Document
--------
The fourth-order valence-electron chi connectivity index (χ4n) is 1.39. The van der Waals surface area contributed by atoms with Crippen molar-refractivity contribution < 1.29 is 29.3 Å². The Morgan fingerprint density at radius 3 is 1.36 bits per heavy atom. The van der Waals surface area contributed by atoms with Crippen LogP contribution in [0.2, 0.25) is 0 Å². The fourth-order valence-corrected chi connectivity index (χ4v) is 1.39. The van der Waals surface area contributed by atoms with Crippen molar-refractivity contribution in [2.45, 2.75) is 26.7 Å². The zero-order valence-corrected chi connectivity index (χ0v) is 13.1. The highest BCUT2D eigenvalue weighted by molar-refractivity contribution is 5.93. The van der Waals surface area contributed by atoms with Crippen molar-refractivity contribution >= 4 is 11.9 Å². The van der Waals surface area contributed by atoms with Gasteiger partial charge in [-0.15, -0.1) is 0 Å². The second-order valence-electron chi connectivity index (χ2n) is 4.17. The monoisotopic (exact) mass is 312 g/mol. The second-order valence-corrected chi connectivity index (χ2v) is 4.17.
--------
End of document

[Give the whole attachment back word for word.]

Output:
The fourth-order valence-electron chi connectivity index (χ4n) is 1.39. The van der Waals surface area contributed by atoms with Crippen molar-refractivity contribution < 1.29 is 29.3 Å². The Morgan fingerprint density at radius 3 is 1.36 bits per heavy atom. The van der Waals surface area contributed by atoms with Crippen LogP contribution in [0.2, 0.25) is 0 Å². The fourth-order valence-corrected chi connectivity index (χ4v) is 1.39. The van der Waals surface area contributed by atoms with Crippen molar-refractivity contribution in [2.45, 2.75) is 26.7 Å². The zero-order valence-corrected chi connectivity index (χ0v) is 13.1. The highest BCUT2D eigenvalue weighted by molar-refractivity contribution is 5.93. The van der Waals surface area contributed by atoms with Crippen molar-refractivity contribution >= 4 is 11.9 Å². The van der Waals surface area contributed by atoms with Gasteiger partial charge in [-0.15, -0.1) is 0 Å². The second-order valence-electron chi connectivity index (χ2n) is 4.17. The monoisotopic (exact) mass is 312 g/mol. The second-order valence-corrected chi connectivity index (χ2v) is 4.17.